Trust in a teardrop: Researcher says tears can help build, strengthen personal relationships

Medically, crying is known to be a symptom of physical pain or stress. But now a Tel Aviv University evolutionary biologist looks to empirical evidence showing that tears have emotional benefits and can make interpersonal relationships stronger.

New analysis by Dr. Oren Hasson of TAU's Department of Zoology shows that tears still signal physiological distress, but they also function as an evolution-based mechanism to bring people closer together.

"Crying is a highly evolved behavior," explains Dr. Hasson. "Tears give clues and reliable information about submission, needs and social attachments between one another. My research is trying to answer what the evolutionary reasons are for having emotional tears.

"My analysis suggests that by blurring vision, tears lower defences and reliably function as signals of submission, a cry for help, and even in a mutual display of attachment and as a group display of cohesion," he reports.

His research, published recently in , investigates the different kinds of tears we shed -- tears of joy, and grief -- as well as the authenticity or sincerity of the tears. Crying, Dr. Hasson says, has unique benefits among friends and others in our various communities.

For crying out loud (and behind closed doors)

Approaching the topic with the deductive tools of an , Dr. Hasson investigated the use of tears in various emotional and social circumstances. Tears are used to elicit mercy from an antagonistic enemy, he claims. They are also useful in eliciting the sympathy ― and perhaps more importantly the strategic assistance ― of people who were not part of the enemy group.

"This is strictly human," reasons Dr. Hasson. "Emotional tears also signal appeasement, a need for attachment in times of grief, and a validation of emotions among family, friends and members of a group."

Crying enhances attachments and friendships, says Dr. Hasson, but taboos are still there in certain cases. In some cultures, societies or circumstances, the expression of emotions is received as a weakness and the production of tears is suppressed. For example, it is rarely acceptable to cry in front of your boss at work -- especially if you are a man, he says.

Streets awash with tears?

Multiple studies across cultures show that crying helps us bond with our families, loved ones and allies, Dr. Hasson says. By blurring vision, tears reliably signal your vulnerability and that you love someone, a good evolutionary strategy to emotionally bind people closer to you.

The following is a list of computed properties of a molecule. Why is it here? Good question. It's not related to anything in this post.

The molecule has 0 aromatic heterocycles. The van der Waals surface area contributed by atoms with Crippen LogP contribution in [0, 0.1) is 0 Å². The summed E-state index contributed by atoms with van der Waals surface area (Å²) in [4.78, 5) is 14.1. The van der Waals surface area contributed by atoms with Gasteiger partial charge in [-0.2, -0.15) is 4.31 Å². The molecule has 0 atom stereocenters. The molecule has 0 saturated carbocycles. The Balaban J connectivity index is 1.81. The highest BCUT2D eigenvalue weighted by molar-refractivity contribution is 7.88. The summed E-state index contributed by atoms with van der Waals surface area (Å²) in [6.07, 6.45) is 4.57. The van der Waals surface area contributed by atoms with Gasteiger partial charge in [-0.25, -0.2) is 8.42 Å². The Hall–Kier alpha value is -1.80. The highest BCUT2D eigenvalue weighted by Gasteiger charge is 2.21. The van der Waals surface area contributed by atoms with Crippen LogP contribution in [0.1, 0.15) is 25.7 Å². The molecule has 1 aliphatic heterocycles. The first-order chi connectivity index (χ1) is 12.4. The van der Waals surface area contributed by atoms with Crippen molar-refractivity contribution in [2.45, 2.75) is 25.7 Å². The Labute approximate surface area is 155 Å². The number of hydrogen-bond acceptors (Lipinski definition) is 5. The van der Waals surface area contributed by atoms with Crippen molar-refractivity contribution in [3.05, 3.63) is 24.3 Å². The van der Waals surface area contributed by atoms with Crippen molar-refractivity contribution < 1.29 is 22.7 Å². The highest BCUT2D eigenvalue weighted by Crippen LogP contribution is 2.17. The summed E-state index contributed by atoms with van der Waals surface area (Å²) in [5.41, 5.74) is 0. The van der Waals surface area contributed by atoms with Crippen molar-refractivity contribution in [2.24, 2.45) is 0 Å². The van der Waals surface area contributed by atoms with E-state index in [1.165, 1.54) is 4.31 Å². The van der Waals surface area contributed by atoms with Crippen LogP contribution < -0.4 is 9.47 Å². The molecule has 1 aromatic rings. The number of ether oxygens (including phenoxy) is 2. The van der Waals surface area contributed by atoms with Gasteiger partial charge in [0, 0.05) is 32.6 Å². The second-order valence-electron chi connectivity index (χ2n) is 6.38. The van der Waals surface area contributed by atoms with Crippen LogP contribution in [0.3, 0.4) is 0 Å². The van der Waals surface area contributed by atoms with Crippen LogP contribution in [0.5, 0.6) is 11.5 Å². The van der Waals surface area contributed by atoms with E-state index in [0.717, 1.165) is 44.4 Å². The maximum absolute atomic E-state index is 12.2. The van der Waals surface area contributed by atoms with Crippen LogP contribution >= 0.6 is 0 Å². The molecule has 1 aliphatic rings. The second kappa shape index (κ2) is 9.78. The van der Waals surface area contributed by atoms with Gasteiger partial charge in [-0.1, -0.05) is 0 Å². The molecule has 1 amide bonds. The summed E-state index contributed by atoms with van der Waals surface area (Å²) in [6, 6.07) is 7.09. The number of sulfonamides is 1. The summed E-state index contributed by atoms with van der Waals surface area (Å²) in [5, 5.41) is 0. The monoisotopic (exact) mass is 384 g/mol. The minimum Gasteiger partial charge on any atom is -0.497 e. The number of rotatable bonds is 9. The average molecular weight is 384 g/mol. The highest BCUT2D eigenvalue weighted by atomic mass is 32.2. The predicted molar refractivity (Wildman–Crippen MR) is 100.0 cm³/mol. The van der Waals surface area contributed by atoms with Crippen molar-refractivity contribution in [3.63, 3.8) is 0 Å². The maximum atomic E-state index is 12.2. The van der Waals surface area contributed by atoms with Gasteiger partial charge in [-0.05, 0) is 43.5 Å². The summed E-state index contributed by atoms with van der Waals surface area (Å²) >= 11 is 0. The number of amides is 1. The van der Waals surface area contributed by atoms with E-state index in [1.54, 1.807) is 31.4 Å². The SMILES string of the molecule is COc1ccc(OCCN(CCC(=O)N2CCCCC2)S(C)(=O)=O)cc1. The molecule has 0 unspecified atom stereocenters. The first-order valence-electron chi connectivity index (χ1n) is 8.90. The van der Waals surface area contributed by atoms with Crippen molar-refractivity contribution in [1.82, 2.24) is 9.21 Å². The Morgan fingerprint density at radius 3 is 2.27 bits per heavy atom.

"Of course," Dr. Hasson adds, "the efficacy of this evolutionary behavior always depends on who you're with when you cry those buckets of tears, and it probably won't be effective in places, like at work, when emotions should be hidden."

Dr. Hasson, a marriage therapist, uses his conclusions in his clinic. "It is important to legitimize emotional in relationships," he says. "Too often, women who cry feel ashamed, silly or weak, when in reality they are simply connected with their feelings, and want sympathy and hugs from their partners."

Source: Tel Aviv University (news : web)

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Citation: Trust in a teardrop: Researcher says tears can help build, strengthen personal relationships (2009, August 24) retrieved 26 May 2019 from
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Aug 25, 2009
Yes, signalling submission is the main and original purpose of crying. Fights between humans are usually about dominance in the group. Once dominance is established it doesn't make sense to keep on fighting since the group needs all it's members in good health. Tears are the signal that the fight is over and the one crying submits to the winner. It also signals transition to the second phase - mending of interpersonal relationships within the group which were strained during the fight. All this holds true regardless of the sex and age of those fighting.

Other purposes of crying mentioned in the article are either variation of the same theme or build further upon it.

For example crying out of sadness is likely a later addition to our emotional language and evolved from the above. Rather then being defeated by an adversary the person feels defeated by general circumstances and the purpose is entirely the second phase - eliciting sympathy and support from other group members.

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